Image Tearing Causes and Solutions
Technical Application Note TAN2010003
Revised February 23, 2016
Technical Application Note (TAN2010003): Image Tearing Causes and Solutions
This application note explains image tearing, how to detect it, its causes, and recommended solutions.
Image tearing refers to the display of images that appear broken or misaligned. Image tearing has been seen on both laptop and desktop systems, and across a variety of hardware platforms and operating systems. It is not specific to any particular system configuration, and has been known to occur with FireWire and USB 2.0 devices.
There is a difference between horizontal image tearing where the image appears torn due to a problem with the video display, and the broken or torn images resulting from corrupt data. The following sections explain some common causes of image tearing and suggest solutions.
The following images show examples of image tearing.
With FlyCapture SDK version 126.96.36.199 and newer, you can detect when the camera transmits a torn image. To use this feature, the following additional components are required:
To get the necessary software and firmware updates, visit the Point Grey downloads page.
Image tearing can happen on both FireWire and USB 2.0 cameras, but has different causes.
FireWire transfers a complete image to the PC at one time. Image data feeds into the FIFO buffer on the host adapter, where it is picked up. If the PC cannot keep up with grabbing the data from the controller’s FIFO, the FIFO overflows and data is dropped.
USB 2.0 transfers data differently. Data is stored in a FIFO on the USB 2.0 camera, and polled by the PC directly. The data is sent in 512-byte packets. The PC polls the device every time it wants to receive the next packet. If the PC does not grab the data from the camera’s FIFO quickly enough, the FIFO overflows and data is dropped.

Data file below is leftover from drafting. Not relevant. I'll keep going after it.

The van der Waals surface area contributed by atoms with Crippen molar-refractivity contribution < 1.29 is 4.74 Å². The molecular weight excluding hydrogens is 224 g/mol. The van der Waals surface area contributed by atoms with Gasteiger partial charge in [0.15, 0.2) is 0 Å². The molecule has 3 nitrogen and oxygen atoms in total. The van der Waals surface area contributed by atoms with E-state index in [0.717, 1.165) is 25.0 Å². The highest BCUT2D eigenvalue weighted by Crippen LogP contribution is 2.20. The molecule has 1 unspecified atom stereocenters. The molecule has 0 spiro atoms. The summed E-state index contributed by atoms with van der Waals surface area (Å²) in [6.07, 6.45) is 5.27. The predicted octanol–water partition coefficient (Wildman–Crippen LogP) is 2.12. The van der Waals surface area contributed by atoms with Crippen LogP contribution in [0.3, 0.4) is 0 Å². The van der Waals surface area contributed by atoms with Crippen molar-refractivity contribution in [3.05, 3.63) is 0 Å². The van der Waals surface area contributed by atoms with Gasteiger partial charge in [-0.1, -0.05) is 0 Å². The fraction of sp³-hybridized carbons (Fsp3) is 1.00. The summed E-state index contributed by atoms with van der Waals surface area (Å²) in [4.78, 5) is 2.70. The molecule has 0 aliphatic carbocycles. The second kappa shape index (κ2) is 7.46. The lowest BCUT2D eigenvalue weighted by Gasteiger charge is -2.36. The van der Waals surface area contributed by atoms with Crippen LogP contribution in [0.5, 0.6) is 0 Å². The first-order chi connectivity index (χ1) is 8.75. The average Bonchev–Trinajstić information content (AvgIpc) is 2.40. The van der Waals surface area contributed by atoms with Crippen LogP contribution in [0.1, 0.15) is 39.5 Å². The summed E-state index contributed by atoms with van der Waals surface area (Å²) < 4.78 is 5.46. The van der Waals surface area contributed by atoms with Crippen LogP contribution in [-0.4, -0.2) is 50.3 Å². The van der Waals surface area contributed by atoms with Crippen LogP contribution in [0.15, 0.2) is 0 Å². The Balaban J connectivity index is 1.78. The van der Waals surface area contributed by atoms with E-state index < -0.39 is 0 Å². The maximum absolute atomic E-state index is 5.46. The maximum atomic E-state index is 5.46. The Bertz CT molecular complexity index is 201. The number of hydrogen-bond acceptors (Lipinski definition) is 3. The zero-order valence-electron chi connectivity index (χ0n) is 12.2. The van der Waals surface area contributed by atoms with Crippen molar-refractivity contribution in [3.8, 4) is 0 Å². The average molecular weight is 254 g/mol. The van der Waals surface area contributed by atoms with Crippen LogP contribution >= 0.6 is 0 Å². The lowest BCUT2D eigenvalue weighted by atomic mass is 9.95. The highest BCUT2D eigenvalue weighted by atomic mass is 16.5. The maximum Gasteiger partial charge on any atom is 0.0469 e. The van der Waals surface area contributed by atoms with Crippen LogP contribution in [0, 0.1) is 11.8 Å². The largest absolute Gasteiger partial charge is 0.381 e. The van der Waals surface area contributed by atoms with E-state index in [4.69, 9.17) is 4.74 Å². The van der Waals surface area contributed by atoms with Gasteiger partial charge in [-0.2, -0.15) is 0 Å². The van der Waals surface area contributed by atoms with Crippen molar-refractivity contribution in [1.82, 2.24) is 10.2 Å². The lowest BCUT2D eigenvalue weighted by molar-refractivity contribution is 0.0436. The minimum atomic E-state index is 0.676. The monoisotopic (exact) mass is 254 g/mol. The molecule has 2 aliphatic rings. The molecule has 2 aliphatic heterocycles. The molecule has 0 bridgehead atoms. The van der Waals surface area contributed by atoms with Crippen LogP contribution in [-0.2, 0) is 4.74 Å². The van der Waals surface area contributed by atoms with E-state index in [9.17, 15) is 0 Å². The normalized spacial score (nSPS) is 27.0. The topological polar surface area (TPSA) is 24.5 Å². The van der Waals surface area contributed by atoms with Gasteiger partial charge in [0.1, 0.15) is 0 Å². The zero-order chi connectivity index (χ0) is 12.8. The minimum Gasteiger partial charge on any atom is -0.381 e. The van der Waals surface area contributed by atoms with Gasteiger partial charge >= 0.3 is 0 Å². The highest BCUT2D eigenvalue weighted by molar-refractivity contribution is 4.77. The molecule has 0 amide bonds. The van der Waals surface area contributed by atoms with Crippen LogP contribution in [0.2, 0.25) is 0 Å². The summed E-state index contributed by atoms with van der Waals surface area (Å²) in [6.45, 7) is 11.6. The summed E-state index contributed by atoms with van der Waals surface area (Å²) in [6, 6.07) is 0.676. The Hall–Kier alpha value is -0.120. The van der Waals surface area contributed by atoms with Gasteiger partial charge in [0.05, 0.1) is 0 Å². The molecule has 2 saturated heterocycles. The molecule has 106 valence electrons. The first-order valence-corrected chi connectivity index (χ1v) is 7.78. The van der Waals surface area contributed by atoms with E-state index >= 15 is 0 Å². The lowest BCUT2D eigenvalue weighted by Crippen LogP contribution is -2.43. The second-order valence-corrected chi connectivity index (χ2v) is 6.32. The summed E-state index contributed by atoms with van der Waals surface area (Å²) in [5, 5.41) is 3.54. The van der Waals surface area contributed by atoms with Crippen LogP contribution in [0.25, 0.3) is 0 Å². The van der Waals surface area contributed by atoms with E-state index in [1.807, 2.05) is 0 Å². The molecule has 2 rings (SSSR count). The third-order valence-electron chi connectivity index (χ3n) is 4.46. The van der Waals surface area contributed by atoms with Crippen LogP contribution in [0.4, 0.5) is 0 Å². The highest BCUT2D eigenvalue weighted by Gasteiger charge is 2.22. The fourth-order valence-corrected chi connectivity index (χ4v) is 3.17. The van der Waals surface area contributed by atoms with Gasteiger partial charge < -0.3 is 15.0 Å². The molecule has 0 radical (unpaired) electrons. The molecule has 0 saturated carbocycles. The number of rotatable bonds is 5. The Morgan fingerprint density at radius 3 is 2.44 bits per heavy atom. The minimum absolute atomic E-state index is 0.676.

The main limitation of USB 2.0, and the reason it may tear more often than FireWire, is the limited amount of resources on the camera, which keeps the FIFO buffer relatively small. USB 2.0 cameras depend on the PC to ask for data, so if the PC is too busy, the camera’s FIFO can overflow quickly. FireWire cameras do not depend on the PC to ask for data; it is sent to the host adapter at the proper rate, and the camera’s FIFO does not overflow. Since there are more resources on the host adapter, FIFO buffers are larger, reducing the chance for overflow.
The FIFO buffers on Point Grey USB 2.0 cameras are the same size. However, different cameras may fill their FIFOs at different data rates, so one camera may fill up quicker than another. Any property that affects the data rate can contribute to overflowing, such as pixel clock, frame rate, line rate, and valid pixels in a line. In general, the slower the data rate, the less likelihood of a FIFO overflow, even if the PC does not poll as quickly as it should. For example, a Firefly MV-03MT may have fewer torn images than a Chameleon because it runs at a slower pixel clock and lower resolution (assuming the Chameleon is running at full resolution). However, a Firefly MV 13S2 may have more torn images than a Chameleon, since it runs at a higher pixel clock, assuming the same resolution.
Horizontal tearing, such as the example shown in Figure 1, is often a video display issue, rather than a problem with the actual image data. To verify that the image data is not corrupted, run the SaveToAVI example available with the FlyCapture SDK, and analyze each frame of the AVI.